After a good series of performances by Argentina in the qualification matches for the 2002 World Cup, hopes were high that the South Americans – now managed by Marcelo Bielsa – could win the trophy, and Batistuta announced that he planned to quit the national team at the end of the tournament, which Argentina aimed to win. But Argentina's "group of death" saw the team fall at the first hurdle, only managing a victory against Nigeria. They later fell to England 1–0 and managed a mere 1–1 tie against Sweden. This meant that the team was knocked out in the opening round for the first time since 1962.
Personal life 
Batistuta retired in 2005 and moved to Perth, Australia, but moved back to Argentina in 2007. Despite having completed his coaching badges in Argentina, he currently has no involvement with football (instead he prefers to play polo and golf). He expressed an interest in coaching Australia's national team and Argentina's team. During the 2006 FIFA World Cup he worked as a commentator for Televisa Deportes. Batistuta currently runs his own construction company in Argentina and works as technical secretary in the professional football club Colón.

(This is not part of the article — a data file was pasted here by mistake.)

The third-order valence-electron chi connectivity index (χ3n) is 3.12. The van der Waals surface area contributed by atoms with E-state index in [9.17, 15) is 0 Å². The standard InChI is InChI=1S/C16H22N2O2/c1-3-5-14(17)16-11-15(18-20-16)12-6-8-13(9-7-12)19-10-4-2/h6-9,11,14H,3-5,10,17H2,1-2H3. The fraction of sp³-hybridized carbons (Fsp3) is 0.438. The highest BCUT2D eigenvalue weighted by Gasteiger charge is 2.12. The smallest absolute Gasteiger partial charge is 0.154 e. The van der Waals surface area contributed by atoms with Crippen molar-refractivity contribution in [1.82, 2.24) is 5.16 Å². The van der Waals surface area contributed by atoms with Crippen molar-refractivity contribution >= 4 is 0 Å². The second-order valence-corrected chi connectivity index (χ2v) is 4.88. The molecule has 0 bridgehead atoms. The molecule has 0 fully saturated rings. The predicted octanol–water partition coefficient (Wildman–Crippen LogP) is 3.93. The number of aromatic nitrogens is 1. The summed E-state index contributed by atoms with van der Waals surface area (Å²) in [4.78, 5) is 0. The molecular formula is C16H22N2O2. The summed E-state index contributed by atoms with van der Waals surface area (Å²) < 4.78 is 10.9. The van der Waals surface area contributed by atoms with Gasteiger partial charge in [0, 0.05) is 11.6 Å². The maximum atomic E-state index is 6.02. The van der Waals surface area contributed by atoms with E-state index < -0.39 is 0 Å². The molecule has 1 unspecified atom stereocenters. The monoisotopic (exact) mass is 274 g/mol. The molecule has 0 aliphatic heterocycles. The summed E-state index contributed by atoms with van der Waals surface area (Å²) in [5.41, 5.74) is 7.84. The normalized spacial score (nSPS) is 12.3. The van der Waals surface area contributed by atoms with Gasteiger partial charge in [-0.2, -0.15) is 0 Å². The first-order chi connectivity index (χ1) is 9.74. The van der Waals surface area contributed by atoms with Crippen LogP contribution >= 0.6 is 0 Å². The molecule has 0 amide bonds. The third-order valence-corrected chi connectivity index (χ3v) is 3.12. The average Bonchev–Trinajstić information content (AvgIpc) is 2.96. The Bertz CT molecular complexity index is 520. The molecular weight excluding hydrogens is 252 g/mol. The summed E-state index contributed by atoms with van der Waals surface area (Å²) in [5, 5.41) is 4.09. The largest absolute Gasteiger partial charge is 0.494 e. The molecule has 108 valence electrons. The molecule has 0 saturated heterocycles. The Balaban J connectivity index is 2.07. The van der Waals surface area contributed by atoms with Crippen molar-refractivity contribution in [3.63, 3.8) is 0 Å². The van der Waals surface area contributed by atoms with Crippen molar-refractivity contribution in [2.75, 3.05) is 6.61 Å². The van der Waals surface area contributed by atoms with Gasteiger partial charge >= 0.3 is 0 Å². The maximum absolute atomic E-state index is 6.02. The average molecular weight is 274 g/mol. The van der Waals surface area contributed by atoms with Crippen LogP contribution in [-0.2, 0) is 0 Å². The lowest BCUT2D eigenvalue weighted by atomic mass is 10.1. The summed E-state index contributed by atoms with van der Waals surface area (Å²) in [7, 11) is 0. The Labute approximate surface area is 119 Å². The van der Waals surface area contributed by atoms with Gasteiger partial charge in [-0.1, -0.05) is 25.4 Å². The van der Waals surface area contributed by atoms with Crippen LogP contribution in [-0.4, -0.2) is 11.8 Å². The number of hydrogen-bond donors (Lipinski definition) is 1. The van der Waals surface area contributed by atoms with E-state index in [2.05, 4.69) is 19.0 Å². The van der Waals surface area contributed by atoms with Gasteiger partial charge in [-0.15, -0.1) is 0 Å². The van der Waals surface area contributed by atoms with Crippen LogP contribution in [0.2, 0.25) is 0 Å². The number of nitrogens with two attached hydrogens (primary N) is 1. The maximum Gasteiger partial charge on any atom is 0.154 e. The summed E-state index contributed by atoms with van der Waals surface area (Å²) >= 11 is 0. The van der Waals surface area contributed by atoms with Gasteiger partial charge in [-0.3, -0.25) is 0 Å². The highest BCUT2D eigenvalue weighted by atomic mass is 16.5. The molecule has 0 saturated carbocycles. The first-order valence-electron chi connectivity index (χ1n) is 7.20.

Career statistics 
National team 
- Copa América Top Scorer: 1991, 1995
- FIFA Confederations Cup Top Scorer :1992
- Serie A Top Scorer: 1995
- 1995-96 Coppa Italia: Top Scorer
- World Cup Bronze Boot: 1994
- World Cup Silver Boot: 1998
- Serie A Foreign Footballer of the Year: 1999
- 3rd FIFA World Player of the Year: 1999
- Qatari League Topscorer: 2004
- Qatari League Golden Boot: 2004
- Argentine Player of the Year: 1998
- Fiorentina all-time Top Scorer
- Argentina all-time Top Scorer
- FIFA 100
- Gabriel Batistuta at National-Football-Teams.com
- Gabriel Batistuta History – His Fans
- Batistuta linked with Perth Glory bid, TribalFootball, 22 April 2006[dead link]
- "BILANCIO D’ESERCIZIO E CONSOLIDATO DI GRUPPO AL 30 GIUGNO 2000". AS Roma (in Italian) (Borsa Italiana Archive). Retrieved 2010-04-02.
- "Gabriel Batistuta è della Roma". AS Roma (in Italian). 2000-06-02. Archived from the original on 2002-02-14. Retrieved 2010-04-01.
- "Fulham rejected Batistuta". BBC News. 7 June 2002.
- "Fulham head Batistuta chase". BBC News. 18 December 2002.
- Argentine great keen to coach Socceroos
- Includes Coppa Italia, Supercoppa Italiana, and Emir of Qatar Cup.
- Includes Copa Libertadores, Anglo-Italian Cup, UEFA Champions League, UEFA Cup, and UEFA Cup Winners' Cup.
- Gabriel Omar Batistuta – Goals in International Matches
|Wikiquote has a collection of quotations related to: Gabriel Batistuta|
- Gabriel Batistuta – official website
- International statistics at rsssf
- Gabriel Batistuta at National-Football-Teams.com
- Midfield Dynamo's 10 Heroes of the Copa América Batistuta listed in the top 10
- Gabriel Batistuta – Photo profile
- Futbol Factory profile (Spanish) (Archived)